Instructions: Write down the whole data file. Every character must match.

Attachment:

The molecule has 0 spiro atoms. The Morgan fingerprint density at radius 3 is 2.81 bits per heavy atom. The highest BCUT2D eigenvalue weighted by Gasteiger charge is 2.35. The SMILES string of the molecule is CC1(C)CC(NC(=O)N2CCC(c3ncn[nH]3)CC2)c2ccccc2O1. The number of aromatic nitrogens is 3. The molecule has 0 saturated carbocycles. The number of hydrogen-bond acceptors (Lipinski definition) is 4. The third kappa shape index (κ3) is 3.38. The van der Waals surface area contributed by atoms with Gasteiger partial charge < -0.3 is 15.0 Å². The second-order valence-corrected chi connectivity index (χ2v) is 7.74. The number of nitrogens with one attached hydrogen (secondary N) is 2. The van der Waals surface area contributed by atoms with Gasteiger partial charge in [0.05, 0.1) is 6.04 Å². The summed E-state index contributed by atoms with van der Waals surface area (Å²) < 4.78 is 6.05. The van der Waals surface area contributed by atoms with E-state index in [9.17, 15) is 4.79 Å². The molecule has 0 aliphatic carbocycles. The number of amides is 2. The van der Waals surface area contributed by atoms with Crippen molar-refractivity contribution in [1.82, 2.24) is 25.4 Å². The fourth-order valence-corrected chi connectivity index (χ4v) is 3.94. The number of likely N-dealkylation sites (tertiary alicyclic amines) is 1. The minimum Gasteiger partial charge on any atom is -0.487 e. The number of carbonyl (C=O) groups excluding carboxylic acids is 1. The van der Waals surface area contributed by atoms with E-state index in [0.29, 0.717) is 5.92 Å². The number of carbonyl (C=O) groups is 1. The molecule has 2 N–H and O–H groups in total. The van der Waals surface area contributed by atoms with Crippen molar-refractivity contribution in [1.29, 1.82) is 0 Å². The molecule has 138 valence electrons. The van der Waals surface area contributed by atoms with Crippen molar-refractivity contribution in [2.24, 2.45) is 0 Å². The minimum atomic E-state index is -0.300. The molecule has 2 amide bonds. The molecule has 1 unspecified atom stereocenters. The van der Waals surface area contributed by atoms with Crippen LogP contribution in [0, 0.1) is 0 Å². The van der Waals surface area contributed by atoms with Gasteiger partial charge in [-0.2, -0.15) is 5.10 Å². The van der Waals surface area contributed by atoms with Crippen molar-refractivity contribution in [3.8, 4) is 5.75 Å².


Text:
The molecule has 0 spiro atoms. The Morgan fingerprint density at radius 3 is 2.81 bits per heavy atom. The highest BCUT2D eigenvalue weighted by Gasteiger charge is 2.35. The SMILES string of the molecule is CC1(C)CC(NC(=O)N2CCC(c3ncn[nH]3)CC2)c2ccccc2O1. The number of aromatic nitrogens is 3. The molecule has 0 saturated carbocycles. The number of hydrogen-bond acceptors (Lipinski definition) is 4. The third kappa shape index (κ3) is 3.38. The van der Waals surface area contributed by atoms with Gasteiger partial charge < -0.3 is 15.0 Å². The second-order valence-corrected chi connectivity index (χ2v) is 7.74. The number of nitrogens with one attached hydrogen (secondary N) is 2. The van der Waals surface area contributed by atoms with Gasteiger partial charge in [0.05, 0.1) is 6.04 Å². The summed E-state index contributed by atoms with van der Waals surface area (Å²) < 4.78 is 6.05. The van der Waals surface area contributed by atoms with E-state index in [9.17, 15) is 4.79 Å². The molecule has 0 aliphatic carbocycles. The number of amides is 2. The van der Waals surface area contributed by atoms with Crippen molar-refractivity contribution in [1.82, 2.24) is 25.4 Å². The fourth-order valence-corrected chi connectivity index (χ4v) is 3.94. The number of likely N-dealkylation sites (tertiary alicyclic amines) is 1. The minimum Gasteiger partial charge on any atom is -0.487 e. The number of carbonyl (C=O) groups excluding carboxylic acids is 1. The van der Waals surface area contributed by atoms with E-state index in [0.29, 0.717) is 5.92 Å². The number of carbonyl (C=O) groups is 1. The molecule has 2 N–H and O–H groups in total. The van der Waals surface area contributed by atoms with Crippen molar-refractivity contribution in [1.29, 1.82) is 0 Å². The molecule has 138 valence electrons. The van der Waals surface area contributed by atoms with Crippen molar-refractivity contribution in [2.24, 2.45) is 0 Å². The minimum atomic E-state index is -0.300. The molecule has 2 amide bonds. The molecule has 1 unspecified atom stereocenters. The van der Waals surface area contributed by atoms with Crippen LogP contribution in [0, 0.1) is 0 Å². The van der Waals surface area contributed by atoms with Gasteiger partial charge in [-0.2, -0.15) is 5.10 Å². The van der Waals surface area contributed by atoms with Crippen molar-refractivity contribution in [3.8, 4) is 5.75 Å².